A strength of Hutto's book is that it insists that questions about the scientific status of psychology and about the legitimacy of our everyday practices should be kept separate. His response to the first issue is to develop what he takes to be a naturalistically acceptable account of one basic form of intentionality. Roughly speaking his conclusion is that we can account for the content of an intentional response to the world by thinking of it as being determined by its information-bearing function . This is an argumentative strategy pioneered by the American philosopher Ruth Millikan, who has argued that the most plausible way to make the concept of intentionality naturalistically acceptable is to attempt to explicate it in terms of biological concepts - of which function is one.

Provided that the notion of function is legitimate in biology and there is an intricate philosophical literature arguing that it is even in these post-Darwinian times this seems a fairly plausible line. If biology is not one of the natural sciences, what is? Nevertheless one worry about Hutto's line is worth airing. Hutto holds that one reason for preferring a Millikan-style account of intentionality to some others on offer is that it means that the content of such intentional responses is fully determinate, and intuitively plausible. So to take a well-worn example frogs can be legitimately described as seeing flies rather than little black dots, even though they cannot distinguish flies from (say) small stones flicked across their field of vision by an experimenter, because in order to explain the workings of the frogs perceptual system we have to say that its function is to enable the frog to catch flies.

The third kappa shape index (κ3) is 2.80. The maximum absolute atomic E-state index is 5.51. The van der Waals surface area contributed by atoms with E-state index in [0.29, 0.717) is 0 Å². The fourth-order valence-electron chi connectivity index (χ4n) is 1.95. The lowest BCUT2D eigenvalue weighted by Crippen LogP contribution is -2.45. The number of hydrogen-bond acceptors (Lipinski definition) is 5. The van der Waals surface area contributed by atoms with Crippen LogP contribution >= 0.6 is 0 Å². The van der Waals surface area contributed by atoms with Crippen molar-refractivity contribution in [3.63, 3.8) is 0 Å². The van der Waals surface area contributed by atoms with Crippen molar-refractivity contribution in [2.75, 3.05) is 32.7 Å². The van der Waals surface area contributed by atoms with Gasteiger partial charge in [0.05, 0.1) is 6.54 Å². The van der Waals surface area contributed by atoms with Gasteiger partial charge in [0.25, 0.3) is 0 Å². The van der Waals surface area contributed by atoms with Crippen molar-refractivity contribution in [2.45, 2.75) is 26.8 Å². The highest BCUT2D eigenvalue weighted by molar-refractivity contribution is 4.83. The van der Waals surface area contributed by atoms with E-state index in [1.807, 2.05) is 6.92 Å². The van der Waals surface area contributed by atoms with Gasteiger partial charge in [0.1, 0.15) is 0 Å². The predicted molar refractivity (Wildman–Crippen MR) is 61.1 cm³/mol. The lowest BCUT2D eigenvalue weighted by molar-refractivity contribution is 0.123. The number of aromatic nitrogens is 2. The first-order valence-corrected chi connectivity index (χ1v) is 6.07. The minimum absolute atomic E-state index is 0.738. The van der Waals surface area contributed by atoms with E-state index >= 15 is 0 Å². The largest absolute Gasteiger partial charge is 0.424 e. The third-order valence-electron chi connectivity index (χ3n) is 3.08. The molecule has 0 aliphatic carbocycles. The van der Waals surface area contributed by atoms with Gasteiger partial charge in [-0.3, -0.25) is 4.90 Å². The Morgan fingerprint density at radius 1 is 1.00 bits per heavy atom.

However it may not be just the notion of function, which is doing the work here. Some seems to be being done by considerations of what would be a good functional explanation. This is problematic because the notion of explanation itself may turn out to need explicating in a way, which makes reference to intentional concepts. So it is possible that instead of an account of intentionality in naturalistic terms we have an account of intentionality in terms of a further notion, which is still intentional. How much of a worry this may depend on exactly what one takes naturalism to entail - and it is perhaps a pity that this is one issue which Hutto does not discuss in detail.